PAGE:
maybe it’s been going on longer that I’d realized

I’ve posted (and ranted) occasionally about how man’s obsession with various technologies isolates him from the realities of human contact and has reduced his potential as a compassionate creature. Then I came across this line from a well known, some might say notorious, 1959 novel I am reading this weekend-
“Western man is externalizing himself in the form of gadgetry.”
So is it the gadgetry that is the true representation of the inner self or the uses we put it to?


About Marcus

Who me? Introverted, neurotic, self-absorbed, increasingly cynical observer of human nature and part time social critic in hiding. Most of my life spent avoiding growing up. The naive idealistic passions of youth have evolved into the eclectic eccentricities of adulthood. Northeast Florida small-town native, related to people I can't relate to. Simultaneously my own best friend and worst enemy. Politically and spiritually unaffiliated, my personal ideologies put me all over the map or off it completely.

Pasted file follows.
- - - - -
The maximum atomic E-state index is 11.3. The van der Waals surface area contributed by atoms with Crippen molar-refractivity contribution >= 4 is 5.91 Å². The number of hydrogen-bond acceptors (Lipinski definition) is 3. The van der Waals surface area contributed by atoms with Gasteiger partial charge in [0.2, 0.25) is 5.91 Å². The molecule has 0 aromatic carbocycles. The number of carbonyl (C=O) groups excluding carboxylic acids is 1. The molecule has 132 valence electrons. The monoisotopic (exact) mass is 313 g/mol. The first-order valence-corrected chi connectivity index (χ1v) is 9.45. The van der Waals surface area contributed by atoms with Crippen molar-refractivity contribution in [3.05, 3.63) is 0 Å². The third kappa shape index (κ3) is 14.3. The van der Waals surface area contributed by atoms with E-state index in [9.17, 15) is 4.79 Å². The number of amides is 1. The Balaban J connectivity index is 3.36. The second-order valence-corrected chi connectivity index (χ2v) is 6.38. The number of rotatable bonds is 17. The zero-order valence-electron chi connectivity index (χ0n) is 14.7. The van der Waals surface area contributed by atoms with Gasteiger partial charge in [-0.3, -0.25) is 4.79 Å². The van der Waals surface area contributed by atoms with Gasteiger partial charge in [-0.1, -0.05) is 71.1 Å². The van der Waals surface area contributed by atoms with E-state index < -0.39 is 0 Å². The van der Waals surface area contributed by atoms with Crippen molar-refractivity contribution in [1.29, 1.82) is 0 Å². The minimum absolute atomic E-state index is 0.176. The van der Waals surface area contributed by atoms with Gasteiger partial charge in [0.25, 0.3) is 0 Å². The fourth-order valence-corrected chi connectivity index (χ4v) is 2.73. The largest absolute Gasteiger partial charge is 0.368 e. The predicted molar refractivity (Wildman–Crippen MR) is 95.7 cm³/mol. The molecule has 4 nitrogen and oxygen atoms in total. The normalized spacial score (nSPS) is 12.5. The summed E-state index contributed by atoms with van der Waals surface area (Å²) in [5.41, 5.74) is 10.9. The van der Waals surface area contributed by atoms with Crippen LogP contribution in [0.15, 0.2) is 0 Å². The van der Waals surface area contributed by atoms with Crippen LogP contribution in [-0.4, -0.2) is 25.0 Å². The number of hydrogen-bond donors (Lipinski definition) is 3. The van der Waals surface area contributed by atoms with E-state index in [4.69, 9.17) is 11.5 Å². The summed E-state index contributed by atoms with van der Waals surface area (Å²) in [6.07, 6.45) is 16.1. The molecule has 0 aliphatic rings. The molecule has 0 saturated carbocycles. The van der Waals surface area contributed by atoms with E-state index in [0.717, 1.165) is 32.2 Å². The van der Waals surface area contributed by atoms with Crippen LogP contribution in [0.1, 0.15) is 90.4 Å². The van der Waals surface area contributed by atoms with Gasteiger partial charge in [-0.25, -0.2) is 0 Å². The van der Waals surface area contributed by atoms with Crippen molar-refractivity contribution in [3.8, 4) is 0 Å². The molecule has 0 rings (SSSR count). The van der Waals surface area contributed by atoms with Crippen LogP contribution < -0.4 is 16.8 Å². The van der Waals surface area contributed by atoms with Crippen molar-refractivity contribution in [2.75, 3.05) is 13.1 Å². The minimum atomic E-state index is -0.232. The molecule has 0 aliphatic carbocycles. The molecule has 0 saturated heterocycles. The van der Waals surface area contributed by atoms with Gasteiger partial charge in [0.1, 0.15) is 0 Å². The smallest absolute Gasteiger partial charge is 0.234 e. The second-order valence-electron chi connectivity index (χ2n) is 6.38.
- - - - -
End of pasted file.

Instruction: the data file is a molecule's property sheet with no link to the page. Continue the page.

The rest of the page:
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3 Responses to maybe it’s been going on longer that I’d realized

  1. dearest_b says:

    Interesting point.
    I don’t actually know the answer, but still, it is interesting.
    Gadgetry does seem to be causing an ever increasing clamour, yet. If it doesn’t grab the imagination of its market it, inevitably fails.
    Marketing can be clever in convincing the impulse buyer into believing they can’t do without the latest ‘thing’. But once out there, after word of mouth reviews etc.
    It has to be valuable in some way to the majority.
    However, some of the greatest ideas fail to take off, while really naff ones go on to sell a gazillion.
    I dunno.I think i might have wandered off message here.

    • marcsuttle says:

      Speaking of naff ideas that sell a gazillion, how about “ring tones” for mobile phones?

      • dearest_b says:

        Yeah! Often marked as a young peoples thing, it really isn’t at all. Ring tones and daft picture things are BIG business right across the board.
        I can vouch for this, as my 70 year old mother paid 4 quid for a polyphonic version of Strangers In The Night!
        I’d like to put that down to the fact that she is barmy, but she’s the envy of the bus pass set.

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